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      Download the Game Design and Indie Game Marketing Freebook   07/19/17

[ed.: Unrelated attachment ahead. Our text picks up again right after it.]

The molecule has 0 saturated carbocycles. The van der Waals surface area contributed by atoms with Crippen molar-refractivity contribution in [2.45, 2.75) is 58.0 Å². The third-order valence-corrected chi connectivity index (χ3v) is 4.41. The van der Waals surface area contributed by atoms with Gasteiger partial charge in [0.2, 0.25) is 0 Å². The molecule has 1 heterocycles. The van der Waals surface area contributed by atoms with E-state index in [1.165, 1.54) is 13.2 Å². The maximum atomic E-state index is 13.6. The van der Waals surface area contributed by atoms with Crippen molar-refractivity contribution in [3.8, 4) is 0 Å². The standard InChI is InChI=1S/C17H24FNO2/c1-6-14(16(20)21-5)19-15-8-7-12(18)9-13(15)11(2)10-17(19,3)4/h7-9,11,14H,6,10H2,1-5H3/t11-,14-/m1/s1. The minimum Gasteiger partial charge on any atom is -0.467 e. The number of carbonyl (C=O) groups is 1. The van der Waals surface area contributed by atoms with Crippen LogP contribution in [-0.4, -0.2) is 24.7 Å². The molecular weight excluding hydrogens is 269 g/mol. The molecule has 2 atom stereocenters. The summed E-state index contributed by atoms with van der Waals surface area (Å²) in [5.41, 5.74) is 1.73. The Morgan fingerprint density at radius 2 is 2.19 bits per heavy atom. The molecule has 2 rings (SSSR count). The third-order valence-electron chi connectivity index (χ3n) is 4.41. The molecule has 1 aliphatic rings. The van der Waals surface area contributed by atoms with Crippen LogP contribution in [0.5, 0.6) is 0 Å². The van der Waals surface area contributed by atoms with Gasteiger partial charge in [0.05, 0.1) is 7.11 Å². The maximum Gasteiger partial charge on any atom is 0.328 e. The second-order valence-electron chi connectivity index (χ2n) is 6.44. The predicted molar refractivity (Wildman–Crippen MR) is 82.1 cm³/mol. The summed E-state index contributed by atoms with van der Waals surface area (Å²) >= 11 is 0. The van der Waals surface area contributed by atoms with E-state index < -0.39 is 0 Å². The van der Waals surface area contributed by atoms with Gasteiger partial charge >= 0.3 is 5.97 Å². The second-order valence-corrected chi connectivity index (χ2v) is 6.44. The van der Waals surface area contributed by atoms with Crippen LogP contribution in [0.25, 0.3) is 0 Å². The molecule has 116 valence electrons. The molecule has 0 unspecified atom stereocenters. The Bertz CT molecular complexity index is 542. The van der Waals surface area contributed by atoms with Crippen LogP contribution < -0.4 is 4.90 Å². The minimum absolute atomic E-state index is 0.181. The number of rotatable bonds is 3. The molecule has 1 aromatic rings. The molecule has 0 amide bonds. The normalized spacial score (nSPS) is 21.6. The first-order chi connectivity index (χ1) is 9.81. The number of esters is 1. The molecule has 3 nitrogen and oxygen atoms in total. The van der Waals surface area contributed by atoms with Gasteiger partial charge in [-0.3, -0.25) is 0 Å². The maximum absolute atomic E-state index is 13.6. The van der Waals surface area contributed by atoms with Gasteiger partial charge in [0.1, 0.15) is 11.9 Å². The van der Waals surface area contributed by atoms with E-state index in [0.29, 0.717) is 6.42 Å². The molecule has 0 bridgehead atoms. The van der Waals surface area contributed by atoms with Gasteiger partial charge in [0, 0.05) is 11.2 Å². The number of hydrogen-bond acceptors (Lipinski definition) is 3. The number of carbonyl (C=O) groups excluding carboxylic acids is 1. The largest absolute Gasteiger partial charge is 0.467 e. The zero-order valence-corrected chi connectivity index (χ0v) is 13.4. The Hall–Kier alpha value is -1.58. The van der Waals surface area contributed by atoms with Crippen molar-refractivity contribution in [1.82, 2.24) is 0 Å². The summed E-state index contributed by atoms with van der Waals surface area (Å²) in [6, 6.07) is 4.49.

GameDev.net and CRC Press have teamed up to bring a free ebook of content curated from top titles published by CRC Press. The freebook, Practices of Game Design & Indie Game Marketing, includes chapters from The Art of Game Design: A Book of Lenses, A Practical Guide to Indie Game Marketing, and An Architectural Approach to Level Design. The GameDev.net FreeBook is relevant to game designers, developers, and those interested in learning more about the challenges in game development. We know game development can be a tough discipline and business, so we picked several chapters from CRC Press titles that we thought would be of interest to you, the GameDev.net audience, in your journey to design, develop, and market your next game. The free ebook is available through CRC Press by clicking here. The Curated Books The Art of Game Design: A Book of Lenses, Second Edition, by Jesse Schell Presents 100+ sets of questions, or different lenses, for viewing a game’s design, encompassing diverse fields such as psychology, architecture, music, film, software engineering, theme park design, mathematics, anthropology, and more. Written by one of the world's top game designers, this book describes the deepest and most fundamental principles of game design, demonstrating how tactics used in board, card, and athletic games also work in video games. It provides practical instruction on creating world-class games that will be played again and again. View it here. A Practical Guide to Indie Game Marketing, by Joel Dreskin Marketing is an essential but too frequently overlooked or minimized component of the release plan for indie games. A Practical Guide to Indie Game Marketing provides you with the tools needed to build visibility and sell your indie games. With special focus on those developers with small budgets and limited staff and resources, this book is packed with tangible recommendations and techniques that you can put to use immediately. As a seasoned professional of the indie game arena, author Joel Dreskin gives you insight into practical, real-world experiences of marketing numerous successful games and also provides stories of the failures. View it here. An Architectural Approach to Level Design This is one of the first books to integrate architectural and spatial design theory with the field of level design. The book presents architectural techniques and theories for level designers to use in their own work. It connects architecture and level design in different ways that address the practical elements of how designers construct space and the experiential elements of how and why humans interact with this space. Throughout the text, readers learn skills for spatial layout, evoking emotion through gamespaces, and creating better levels through architectural theory. View it here. Learn more and download the ebook by clicking here. Did you know? GameDev.net and CRC Press also recently teamed up to bring GDNet+ Members up to a 20% discount on all CRC Press books. Learn more about this and other benefits here.